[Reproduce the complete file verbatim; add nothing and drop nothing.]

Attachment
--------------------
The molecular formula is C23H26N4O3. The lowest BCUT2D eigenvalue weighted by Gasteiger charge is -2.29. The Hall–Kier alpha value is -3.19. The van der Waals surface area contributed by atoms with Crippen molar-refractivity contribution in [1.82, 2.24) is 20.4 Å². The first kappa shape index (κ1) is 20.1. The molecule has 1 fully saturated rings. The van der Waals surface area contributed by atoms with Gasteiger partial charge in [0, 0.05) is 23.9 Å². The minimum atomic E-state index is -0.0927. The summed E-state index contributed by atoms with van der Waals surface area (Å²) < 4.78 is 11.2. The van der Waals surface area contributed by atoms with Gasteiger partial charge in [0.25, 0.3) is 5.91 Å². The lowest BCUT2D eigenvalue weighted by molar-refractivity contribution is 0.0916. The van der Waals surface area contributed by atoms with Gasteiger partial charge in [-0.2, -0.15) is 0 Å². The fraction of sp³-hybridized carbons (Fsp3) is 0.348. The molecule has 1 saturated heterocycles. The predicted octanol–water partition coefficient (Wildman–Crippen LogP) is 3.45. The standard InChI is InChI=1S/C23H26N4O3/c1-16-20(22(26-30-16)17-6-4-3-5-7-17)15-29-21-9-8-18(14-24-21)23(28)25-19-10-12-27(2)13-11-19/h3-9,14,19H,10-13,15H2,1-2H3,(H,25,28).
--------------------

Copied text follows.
The molecular formula is C23H26N4O3. The lowest BCUT2D eigenvalue weighted by Gasteiger charge is -2.29. The Hall–Kier alpha value is -3.19. The van der Waals surface area contributed by atoms with Crippen molar-refractivity contribution in [1.82, 2.24) is 20.4 Å². The first kappa shape index (κ1) is 20.1. The molecule has 1 fully saturated rings. The van der Waals surface area contributed by atoms with Gasteiger partial charge in [0, 0.05) is 23.9 Å². The minimum atomic E-state index is -0.0927. The summed E-state index contributed by atoms with van der Waals surface area (Å²) < 4.78 is 11.2. The van der Waals surface area contributed by atoms with Gasteiger partial charge in [0.25, 0.3) is 5.91 Å². The lowest BCUT2D eigenvalue weighted by molar-refractivity contribution is 0.0916. The van der Waals surface area contributed by atoms with Gasteiger partial charge in [-0.2, -0.15) is 0 Å². The fraction of sp³-hybridized carbons (Fsp3) is 0.348. The molecule has 1 saturated heterocycles. The predicted octanol–water partition coefficient (Wildman–Crippen LogP) is 3.45. The standard InChI is InChI=1S/C23H26N4O3/c1-16-20(22(26-30-16)17-6-4-3-5-7-17)15-29-21-9-8-18(14-24-21)23(28)25-19-10-12-27(2)13-11-19/h3-9,14,19H,10-13,15H2,1-2H3,(H,25,28).